The writers from the Rave Reviews Book Club have gotten together to organize an exciting blog hop – you can visit stops to enter prizes every day in September. Leave a comment below for your chance to win a copy of any books (check out the options in the sidebar).
Welcome to new visitors to this blog. I’d like to tell new and familiar readers about the back story behind my new series, Crimes in Arabia.
I’m writing from Doha, Qatar. There will be five winners, randomly chosen from comments below. I’ll be in touch to see which reading format you prefer.
I didn’t control my Muse. Not in a specific way to generate particular ideas. Sure, I sit down several times a week and force myself to produce as much as I can in the few hours I have between kids’ birthday parties and swim lessons. I go away once a year, for a week, (or longer, if I can find a place to stash the kids) to write, mingle with other writerly types, and figure out how I can get better at storytelling. The ideas for my previous books often began with a central question. One that rolls around and around on deck, waiting for her turn at the keyboard. How a modern person with traditional values finds love is at the center of my first paperback Love Comes Later. The answer is the story.
In The Dohmestics, I explore how well we know those closest to us or ourselves. The ensemble cast in the novel is a composite of people I’ve known while living in the Middle East country of Qatar. Their tangled lives represent the ways in which expats and their domestic help support and infuriate each other. Perhaps because my books ponder issues, rather than focus on a sequence of events, I resist categorization as a genre writer. My novels can’t really find a home like others, where stories cluster, based on common devices or types. Yet, for the last year or so, I have been trying to get a handle on myself as a writer and channel ideas instead of letting them lead me into genre-defying projects.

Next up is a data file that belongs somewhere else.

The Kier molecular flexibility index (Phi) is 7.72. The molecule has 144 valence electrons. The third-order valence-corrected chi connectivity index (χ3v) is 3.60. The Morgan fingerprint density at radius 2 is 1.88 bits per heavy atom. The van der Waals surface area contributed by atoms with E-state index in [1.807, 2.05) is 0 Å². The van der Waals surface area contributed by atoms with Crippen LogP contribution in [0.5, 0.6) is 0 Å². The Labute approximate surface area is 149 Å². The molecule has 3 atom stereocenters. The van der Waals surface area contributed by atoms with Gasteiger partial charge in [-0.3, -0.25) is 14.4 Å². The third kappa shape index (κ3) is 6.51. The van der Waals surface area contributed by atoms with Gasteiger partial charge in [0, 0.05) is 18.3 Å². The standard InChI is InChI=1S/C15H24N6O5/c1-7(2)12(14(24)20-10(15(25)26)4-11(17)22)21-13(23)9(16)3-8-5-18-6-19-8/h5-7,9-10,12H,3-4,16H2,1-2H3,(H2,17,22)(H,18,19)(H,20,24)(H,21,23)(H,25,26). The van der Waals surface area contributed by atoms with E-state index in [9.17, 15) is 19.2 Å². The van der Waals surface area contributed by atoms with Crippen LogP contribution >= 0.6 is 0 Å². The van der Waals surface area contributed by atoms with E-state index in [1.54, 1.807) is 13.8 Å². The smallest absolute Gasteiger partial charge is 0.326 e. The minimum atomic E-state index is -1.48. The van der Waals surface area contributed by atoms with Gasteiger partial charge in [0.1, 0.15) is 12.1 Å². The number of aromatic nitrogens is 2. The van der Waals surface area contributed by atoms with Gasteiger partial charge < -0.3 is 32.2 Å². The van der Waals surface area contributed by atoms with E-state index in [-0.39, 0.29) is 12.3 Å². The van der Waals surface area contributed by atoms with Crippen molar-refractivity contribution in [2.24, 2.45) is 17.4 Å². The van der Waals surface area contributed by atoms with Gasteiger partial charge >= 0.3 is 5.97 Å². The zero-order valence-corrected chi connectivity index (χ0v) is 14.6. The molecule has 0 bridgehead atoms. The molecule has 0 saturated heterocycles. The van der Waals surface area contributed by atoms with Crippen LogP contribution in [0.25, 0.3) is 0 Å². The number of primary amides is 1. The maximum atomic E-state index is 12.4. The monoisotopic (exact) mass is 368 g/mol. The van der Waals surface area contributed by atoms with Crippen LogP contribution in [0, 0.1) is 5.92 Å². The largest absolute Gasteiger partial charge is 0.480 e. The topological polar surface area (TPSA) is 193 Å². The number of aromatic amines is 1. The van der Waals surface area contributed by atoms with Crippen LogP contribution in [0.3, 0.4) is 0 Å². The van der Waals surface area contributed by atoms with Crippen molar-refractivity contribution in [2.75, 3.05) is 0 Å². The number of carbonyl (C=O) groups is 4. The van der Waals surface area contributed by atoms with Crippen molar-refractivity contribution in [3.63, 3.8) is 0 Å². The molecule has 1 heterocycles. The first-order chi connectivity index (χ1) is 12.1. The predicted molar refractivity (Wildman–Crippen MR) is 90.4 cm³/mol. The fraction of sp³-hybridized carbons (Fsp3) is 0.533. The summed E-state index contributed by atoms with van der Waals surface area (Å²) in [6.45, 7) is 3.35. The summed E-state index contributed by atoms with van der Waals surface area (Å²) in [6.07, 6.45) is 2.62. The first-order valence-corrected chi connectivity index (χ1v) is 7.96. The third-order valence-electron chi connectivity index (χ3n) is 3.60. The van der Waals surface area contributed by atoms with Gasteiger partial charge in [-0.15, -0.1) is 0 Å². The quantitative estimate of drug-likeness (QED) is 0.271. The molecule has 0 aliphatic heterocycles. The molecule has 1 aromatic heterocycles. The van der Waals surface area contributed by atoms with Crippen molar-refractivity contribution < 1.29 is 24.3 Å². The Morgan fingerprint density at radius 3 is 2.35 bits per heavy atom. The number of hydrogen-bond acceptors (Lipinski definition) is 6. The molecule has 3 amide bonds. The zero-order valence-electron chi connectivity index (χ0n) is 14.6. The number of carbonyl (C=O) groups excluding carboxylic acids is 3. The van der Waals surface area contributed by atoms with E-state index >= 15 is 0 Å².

Not as easy as it sounds.
Crime is what I hoped to get into one year ago: July 2014. Not in real life, as it were, but for my writing. If you can get a believable, likeable, empathetic detective type, you are golden. The books seem to write themselves. Scandinavian writers like Steig Larrson and Henning Mankel had inspired me for years. They took the genre as a venue for social critique and pointed out the failure of Nordic utopia. I’ve seen other places struggle with the burden of wealth and a small citizenry.
I set down a nascent story during National Novel Writing Month in 2015. The premise was simple: a main character living in a labor camp in the Arabian Gulf, one of the kind present in monthly sports news about the 2022 World Cup. The Migrant Report was my first attempt to research, outline, plan, write, and revise a novel from start to finish. The first manuscript was 50,000 word. The published version, now available at online retailers, is almost double the original word count.I’m nervous, I’m elated. One second I worry I’ve gotten it all wrong; the next I’m telling everyone this is the best material I’ve ever written. If you’d like to review The Migrant Report and tell me your thoughts, drop me a comment below.
What type of stories do you like to read or write?